Cheap elections, 3-year terms don't mix for School District 67 - InfoNews

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Cheap elections, 3-year terms don't mix for School District 67

School District 67 Trustee Shelley Clarke (right) listens to Trustee Linda Van Alphen during a special public board meeting on keeping election costs down. Alphen was voted to the board in a byelection costing somewhere between $20,000 to 30,000.
October 25, 2013 - 9:24 AM

PENTICTON - If School District 67 wants to save thousands of taxpayer dollars its trustee elections have to stay in-sync with municipal elections, even if held every four years instead of three.

Board trustee Walter Huebert said at Monday's special public meeting, four years is too long for school trustees to sit in office because changes come quickly and voters might want fresher ideas. A school closure could force amalgamation or a new industry bringing jobs would also mean overcrowding schools with hundreds of new students. A response by changing leadership would have to wait  an extra year for the polls.

"I think too much too happens in a municipal and rural setting," Huebert said for the term to be four years. "However, should the provincial government go to four years I think the trustees would have little choice in the matter."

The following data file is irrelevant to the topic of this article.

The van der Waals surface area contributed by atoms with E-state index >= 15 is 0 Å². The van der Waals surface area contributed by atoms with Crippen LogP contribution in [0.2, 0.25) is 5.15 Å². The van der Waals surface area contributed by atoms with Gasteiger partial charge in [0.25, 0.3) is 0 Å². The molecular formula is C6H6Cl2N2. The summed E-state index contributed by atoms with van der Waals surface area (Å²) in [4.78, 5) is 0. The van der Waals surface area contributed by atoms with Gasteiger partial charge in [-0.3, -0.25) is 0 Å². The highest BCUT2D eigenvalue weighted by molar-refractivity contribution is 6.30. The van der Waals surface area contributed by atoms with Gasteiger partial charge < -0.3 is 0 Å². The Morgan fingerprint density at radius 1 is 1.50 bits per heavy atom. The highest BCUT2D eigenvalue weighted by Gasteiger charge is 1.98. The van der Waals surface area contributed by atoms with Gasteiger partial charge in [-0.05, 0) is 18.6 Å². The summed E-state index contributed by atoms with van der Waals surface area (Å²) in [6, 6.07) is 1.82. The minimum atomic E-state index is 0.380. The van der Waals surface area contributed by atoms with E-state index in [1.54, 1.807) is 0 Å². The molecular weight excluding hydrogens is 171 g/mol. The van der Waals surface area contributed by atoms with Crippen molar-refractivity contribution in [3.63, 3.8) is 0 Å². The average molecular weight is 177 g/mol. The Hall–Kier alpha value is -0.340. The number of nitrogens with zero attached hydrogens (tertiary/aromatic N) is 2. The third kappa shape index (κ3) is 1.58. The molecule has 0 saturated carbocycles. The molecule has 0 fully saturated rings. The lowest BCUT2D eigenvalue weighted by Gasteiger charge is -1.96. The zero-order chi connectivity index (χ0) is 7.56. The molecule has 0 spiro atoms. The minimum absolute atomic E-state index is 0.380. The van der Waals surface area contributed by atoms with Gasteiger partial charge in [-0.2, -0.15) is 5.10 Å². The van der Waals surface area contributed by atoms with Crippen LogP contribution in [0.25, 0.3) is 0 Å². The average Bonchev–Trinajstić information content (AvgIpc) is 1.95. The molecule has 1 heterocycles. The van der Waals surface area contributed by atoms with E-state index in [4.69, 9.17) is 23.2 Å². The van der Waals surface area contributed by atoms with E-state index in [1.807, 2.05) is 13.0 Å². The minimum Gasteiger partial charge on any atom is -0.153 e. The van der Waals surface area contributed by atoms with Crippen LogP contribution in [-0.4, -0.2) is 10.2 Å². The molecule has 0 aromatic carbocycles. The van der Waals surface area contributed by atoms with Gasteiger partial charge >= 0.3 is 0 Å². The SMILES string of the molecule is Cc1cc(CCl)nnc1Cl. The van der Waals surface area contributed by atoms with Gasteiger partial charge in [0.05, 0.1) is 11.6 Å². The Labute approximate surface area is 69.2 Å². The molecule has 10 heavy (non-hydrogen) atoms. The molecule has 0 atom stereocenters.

If School District 67 doesn't stay in sync with municipal elections, and sticks with three-year terms, it could cost thousands of dollars and too many votes. Trustee Shelley Clarke ran in a byelection and it cost the board between $20,000 and $30,000. Sharing polling space and advertising costs with towns and cities mean lower electoral bills and higher voter turnout.

This is why School District 67 reluctantly decided to support the British Columbia School Trustees Association if it supports the union's move to get provincial OK for four-year terms. The association's members meet in Vancouver this December for workshops and policy meetings.

The push for a longer term comes from the Union of B.C. Municipalities which wants elections every four years instead of three to avoid costly contests to replace community leaders who ran for MLA positions. Former Penticton mayor Dan Ashton did just that forcing the city to hold a byelection. Ashton has promised to cover the city's costs however. It's not something that usually happens.

If municipal and provincial elections happen in the same year, but still months apart, towns and cities could replace missing councilors and mayors during normal election season thus avoiding an expsensive by-election.

To contact a reporter for this story, to send photos or videos, email Shannon Quesnel at, call 250-488-3065, tweet @shannonquesnel1 or @InfoNewsPentict

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